What is the difference between the 278, 279, 281 Norfolks and A S&M Dogleg Whittler.
    They look the same

  13. #13
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    Quote Originally Posted by neeman View Post

    What is the difference between the 278, 279, 281 Norfolks and A S&M Dogleg Whittler.
    They look the same
    The three, 278, 279 & 281 are not Norfolk knives, the Norfolk pattern always has a double hollowed back.

    The "Norfolk Knife" is displayed in it's own special period mahogany glass case and stands on a fancy cast base, the knife measures about 34" opened out, it's huge !. The whole knife is of astonishing quality, the Levesly carved pearl scales have a boer hunting scene one side, a stag hunting scene on the other, the bolsters show mythical Greek face masks, they are made of chased bronze and have been gilded in 22 crt gold, every blade and article is different, the springs have superb detail, everythings expertly worked, inside and out, shiny, the blade etches are extraordinary, York Castle, Windsor Castle, Chatsworth House, Taj Mahal, Washington's White House, and so on, the knife has to be seen to be believed.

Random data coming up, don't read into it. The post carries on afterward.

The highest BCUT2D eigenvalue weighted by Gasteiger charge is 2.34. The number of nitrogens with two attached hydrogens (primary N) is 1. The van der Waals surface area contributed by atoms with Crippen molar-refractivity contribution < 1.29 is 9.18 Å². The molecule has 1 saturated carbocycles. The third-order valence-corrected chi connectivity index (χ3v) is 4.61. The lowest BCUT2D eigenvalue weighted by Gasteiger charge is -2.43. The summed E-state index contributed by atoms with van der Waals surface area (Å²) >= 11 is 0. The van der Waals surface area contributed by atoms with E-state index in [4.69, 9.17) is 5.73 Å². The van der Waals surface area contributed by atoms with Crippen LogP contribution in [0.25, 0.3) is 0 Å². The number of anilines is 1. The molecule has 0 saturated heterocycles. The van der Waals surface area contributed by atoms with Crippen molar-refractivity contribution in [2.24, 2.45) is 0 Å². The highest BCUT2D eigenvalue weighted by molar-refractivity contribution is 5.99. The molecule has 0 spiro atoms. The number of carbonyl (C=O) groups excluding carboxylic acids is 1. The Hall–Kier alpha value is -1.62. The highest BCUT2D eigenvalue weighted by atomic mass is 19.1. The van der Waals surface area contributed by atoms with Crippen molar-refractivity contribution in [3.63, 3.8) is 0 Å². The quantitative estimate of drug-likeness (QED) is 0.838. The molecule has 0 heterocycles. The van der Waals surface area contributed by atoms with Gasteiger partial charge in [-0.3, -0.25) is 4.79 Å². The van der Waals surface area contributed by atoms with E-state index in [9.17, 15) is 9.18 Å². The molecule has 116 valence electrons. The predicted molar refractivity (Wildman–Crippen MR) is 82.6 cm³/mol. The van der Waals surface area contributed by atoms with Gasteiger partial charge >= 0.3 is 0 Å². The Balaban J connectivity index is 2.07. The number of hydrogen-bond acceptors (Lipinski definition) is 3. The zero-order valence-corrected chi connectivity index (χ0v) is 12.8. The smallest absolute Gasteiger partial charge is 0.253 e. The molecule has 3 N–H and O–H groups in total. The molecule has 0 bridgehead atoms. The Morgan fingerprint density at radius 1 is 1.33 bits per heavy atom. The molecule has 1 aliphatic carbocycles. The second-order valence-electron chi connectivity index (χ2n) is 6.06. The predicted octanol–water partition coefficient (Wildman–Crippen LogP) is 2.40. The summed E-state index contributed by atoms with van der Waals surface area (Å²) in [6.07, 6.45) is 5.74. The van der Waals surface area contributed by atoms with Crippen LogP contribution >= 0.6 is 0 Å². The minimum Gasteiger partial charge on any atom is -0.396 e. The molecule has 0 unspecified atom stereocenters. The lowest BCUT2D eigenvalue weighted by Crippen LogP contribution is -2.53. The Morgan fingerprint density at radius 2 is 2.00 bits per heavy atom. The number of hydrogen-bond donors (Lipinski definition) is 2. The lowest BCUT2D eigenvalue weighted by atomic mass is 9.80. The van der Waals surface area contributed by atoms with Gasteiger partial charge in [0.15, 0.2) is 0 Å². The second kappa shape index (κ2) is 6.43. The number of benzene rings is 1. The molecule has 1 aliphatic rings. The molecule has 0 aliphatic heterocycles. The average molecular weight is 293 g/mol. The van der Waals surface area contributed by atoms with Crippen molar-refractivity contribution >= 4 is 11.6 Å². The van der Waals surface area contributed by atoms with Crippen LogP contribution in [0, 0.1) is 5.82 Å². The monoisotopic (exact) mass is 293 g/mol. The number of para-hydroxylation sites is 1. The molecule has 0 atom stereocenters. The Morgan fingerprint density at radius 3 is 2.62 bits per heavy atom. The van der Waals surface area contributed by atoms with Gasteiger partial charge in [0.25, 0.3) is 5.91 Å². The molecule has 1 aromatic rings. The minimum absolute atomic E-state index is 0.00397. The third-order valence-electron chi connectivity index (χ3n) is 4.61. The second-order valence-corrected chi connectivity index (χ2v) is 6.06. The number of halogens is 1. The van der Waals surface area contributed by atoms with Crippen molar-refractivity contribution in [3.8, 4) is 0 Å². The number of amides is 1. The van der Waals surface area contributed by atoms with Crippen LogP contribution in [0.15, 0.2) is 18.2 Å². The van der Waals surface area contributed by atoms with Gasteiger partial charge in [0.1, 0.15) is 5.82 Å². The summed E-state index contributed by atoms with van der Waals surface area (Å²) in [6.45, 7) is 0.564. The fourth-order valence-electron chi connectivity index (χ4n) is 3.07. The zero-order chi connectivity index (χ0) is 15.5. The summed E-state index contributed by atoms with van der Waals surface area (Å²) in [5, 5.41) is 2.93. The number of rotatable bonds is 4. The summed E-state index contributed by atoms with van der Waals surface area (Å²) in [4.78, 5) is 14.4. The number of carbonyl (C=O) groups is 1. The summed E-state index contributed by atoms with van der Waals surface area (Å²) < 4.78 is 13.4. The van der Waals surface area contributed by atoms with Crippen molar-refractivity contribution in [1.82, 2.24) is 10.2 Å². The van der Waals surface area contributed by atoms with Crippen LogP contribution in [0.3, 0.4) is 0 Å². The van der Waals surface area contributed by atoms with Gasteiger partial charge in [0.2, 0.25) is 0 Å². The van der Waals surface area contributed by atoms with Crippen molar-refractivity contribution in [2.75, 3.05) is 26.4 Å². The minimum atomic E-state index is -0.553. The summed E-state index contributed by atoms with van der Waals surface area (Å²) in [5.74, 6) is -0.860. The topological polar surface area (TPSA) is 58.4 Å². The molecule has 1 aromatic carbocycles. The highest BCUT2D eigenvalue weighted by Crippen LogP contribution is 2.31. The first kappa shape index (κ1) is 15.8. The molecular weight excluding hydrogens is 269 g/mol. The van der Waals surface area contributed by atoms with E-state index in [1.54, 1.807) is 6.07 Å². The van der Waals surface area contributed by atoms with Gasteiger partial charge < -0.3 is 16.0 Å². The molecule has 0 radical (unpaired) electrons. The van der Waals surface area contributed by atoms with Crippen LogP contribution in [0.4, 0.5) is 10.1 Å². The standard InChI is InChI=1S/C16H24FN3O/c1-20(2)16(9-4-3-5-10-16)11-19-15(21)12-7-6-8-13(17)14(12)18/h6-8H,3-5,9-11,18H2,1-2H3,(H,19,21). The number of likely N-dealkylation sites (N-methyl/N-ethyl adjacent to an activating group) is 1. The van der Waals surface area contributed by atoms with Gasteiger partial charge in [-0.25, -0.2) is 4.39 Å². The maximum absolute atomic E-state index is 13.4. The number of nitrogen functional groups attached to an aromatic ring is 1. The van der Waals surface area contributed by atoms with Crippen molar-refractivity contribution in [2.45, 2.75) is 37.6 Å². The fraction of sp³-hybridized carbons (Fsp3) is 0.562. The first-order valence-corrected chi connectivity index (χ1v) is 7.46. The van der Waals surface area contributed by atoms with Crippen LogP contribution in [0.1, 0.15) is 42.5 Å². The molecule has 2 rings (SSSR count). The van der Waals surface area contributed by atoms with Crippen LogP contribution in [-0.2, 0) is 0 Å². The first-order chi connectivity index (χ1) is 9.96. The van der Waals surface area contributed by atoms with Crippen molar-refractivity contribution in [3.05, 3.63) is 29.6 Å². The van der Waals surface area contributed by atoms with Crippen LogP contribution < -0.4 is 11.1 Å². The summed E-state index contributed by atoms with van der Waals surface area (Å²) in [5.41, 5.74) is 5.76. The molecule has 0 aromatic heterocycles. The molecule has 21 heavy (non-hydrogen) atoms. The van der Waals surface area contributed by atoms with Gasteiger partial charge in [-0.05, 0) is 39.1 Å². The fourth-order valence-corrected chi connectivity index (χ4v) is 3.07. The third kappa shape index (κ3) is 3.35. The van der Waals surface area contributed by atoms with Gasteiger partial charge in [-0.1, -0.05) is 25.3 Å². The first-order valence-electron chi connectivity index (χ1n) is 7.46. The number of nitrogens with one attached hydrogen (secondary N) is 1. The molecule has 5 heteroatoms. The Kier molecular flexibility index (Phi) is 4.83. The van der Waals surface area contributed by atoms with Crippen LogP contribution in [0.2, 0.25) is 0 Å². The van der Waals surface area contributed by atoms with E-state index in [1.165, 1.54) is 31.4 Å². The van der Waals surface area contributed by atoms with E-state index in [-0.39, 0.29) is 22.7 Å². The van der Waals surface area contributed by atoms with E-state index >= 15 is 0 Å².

To see the knife, and other interesting things, you have to go on a tour of the Cutlers Hall, these take place about once or twice a month. The taking of photographs is forbidden, unfortunately.

    Mick

  14. #14
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    Quote Originally Posted by neeman View Post
    Dwight,

    What is the difference between the 278, 279, 281 Norfolks and A S&M Dogleg Whittler.
    They look the same